Instead of pursuing multilateral, comprehensive deals, Trump has shown a preference for bilateral negotiations. A trademark of his administration’s approach to trade agreements is “phased” deals. Also called mini deals, this foot-in-the-door negotiation style focuses on resolving relatively narrow disputes between two countries in an early stage, followed by sequential phases that attempt to address increasingly complex issues. This deviates from the traditional approach to trade negotiations in that rather than delay potential gains until a comprehensive deal is struck, countries opt to take the “low hanging fruit” and use momentum from that small victory to tackle more difficult disagreements.7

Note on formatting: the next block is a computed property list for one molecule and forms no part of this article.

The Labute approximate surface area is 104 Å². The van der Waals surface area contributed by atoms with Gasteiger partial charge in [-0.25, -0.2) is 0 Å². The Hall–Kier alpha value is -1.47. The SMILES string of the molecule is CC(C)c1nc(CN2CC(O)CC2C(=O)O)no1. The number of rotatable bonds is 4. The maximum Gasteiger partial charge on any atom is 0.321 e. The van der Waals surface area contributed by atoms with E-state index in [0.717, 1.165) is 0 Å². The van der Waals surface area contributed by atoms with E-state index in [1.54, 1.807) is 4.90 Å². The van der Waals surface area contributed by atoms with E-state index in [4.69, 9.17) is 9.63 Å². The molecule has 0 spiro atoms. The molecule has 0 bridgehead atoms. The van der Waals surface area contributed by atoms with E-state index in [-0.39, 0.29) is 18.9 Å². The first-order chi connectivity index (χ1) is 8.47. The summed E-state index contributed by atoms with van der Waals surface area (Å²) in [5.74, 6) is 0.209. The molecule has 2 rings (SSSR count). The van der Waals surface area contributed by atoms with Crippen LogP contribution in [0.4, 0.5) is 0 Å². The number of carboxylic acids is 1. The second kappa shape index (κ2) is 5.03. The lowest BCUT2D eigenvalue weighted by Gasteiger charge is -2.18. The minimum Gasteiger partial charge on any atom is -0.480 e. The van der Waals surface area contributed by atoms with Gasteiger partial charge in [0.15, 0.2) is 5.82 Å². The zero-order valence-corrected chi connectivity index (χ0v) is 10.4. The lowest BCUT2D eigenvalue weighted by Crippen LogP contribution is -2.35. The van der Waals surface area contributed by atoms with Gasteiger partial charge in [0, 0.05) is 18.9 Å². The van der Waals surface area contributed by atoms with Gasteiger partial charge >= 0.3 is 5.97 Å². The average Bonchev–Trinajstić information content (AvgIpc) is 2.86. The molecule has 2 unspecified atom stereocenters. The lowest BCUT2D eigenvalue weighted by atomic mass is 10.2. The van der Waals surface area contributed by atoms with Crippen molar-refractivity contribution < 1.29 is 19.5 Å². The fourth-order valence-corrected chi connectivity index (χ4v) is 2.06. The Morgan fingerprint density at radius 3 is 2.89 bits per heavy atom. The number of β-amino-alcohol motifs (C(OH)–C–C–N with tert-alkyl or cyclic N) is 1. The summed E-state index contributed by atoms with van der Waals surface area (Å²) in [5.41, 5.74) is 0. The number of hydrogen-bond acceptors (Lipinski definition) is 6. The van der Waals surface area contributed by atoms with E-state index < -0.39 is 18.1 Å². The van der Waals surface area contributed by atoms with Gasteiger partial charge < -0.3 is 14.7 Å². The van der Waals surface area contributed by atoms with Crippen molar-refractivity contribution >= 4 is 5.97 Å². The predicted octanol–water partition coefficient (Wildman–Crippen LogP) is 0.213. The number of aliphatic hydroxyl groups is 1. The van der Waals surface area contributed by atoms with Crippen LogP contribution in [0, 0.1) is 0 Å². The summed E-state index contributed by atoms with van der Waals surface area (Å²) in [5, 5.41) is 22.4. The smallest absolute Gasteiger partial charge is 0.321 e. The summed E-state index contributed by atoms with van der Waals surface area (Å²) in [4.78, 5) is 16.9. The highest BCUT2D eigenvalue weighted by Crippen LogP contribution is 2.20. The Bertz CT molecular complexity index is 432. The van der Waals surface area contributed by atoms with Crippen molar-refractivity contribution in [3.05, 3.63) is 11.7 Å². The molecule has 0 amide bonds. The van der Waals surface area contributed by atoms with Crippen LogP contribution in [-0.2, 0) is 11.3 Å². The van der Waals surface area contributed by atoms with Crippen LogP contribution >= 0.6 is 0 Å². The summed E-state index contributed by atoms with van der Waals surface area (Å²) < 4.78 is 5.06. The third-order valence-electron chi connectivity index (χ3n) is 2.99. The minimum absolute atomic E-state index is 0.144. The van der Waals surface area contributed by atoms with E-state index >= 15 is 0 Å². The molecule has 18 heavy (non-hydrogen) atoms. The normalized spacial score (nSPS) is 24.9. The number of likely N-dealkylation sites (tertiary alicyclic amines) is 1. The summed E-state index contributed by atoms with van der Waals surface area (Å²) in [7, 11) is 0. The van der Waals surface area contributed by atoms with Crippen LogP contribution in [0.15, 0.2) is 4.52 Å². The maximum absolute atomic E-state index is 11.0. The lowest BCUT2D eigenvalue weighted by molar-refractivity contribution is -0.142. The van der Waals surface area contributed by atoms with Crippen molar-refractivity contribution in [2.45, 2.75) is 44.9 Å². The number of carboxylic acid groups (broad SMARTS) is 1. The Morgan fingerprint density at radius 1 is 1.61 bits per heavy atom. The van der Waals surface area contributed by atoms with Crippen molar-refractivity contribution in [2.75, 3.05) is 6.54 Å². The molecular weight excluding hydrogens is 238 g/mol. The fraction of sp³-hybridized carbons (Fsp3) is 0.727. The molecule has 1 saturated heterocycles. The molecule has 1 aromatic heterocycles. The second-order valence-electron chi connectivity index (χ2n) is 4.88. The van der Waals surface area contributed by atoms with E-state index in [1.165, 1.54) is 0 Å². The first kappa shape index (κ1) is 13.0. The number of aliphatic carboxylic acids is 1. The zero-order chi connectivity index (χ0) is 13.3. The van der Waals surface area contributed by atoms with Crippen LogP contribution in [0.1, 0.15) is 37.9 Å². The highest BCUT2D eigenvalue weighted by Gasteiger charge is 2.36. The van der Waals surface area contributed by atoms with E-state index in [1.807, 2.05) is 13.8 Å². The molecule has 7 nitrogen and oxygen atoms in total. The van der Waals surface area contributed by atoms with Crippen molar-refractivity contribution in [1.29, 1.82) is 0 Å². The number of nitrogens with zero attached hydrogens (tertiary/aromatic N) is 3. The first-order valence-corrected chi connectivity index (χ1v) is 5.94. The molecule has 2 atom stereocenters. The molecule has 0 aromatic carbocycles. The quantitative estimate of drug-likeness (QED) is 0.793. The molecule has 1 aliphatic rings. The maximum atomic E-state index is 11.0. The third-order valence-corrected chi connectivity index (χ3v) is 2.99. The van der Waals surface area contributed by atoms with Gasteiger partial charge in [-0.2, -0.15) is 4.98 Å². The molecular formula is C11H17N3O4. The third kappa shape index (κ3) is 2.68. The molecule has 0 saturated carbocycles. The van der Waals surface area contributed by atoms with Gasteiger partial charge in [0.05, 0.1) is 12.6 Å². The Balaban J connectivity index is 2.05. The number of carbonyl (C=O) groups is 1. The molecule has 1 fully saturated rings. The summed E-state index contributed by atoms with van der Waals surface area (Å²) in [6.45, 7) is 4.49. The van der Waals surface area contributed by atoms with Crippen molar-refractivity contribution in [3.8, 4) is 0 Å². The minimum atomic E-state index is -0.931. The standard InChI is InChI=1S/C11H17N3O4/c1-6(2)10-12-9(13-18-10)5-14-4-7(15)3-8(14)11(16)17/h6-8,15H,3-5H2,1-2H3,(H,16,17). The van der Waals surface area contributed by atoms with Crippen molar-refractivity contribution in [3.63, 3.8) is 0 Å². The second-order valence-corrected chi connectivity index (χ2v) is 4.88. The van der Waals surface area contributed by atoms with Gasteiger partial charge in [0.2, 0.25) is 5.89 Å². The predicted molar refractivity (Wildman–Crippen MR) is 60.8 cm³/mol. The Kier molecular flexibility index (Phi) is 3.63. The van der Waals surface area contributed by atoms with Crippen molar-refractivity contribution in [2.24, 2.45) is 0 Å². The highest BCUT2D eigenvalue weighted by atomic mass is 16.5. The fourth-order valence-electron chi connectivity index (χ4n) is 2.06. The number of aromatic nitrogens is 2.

The effectiveness of this negotiation approach is often debated. Proponents say it is pragmatic and causes participants to be more invested and willing to compromise on tougher issues. However, those who favor traditional trade strategies claim it is unsustainable and that phased deals are more difficult to enforce than multilateral agreements. One reason for this viewpoint is that bilateral phased deals by definition include fewer issues and have fewer participants than multilateral comprehensive agreements. Because of this, they often have fewer opportunities for tradeoffs and lack the enforceability that multiple members bring via strength in numbers.8 The shift in the U.S. presidency also has an impact. The Trump administration, which initiated the phased deals, will no longer be negotiating a second phase once president-elect Biden takes office, supporting the claim that this approach is unsustainable.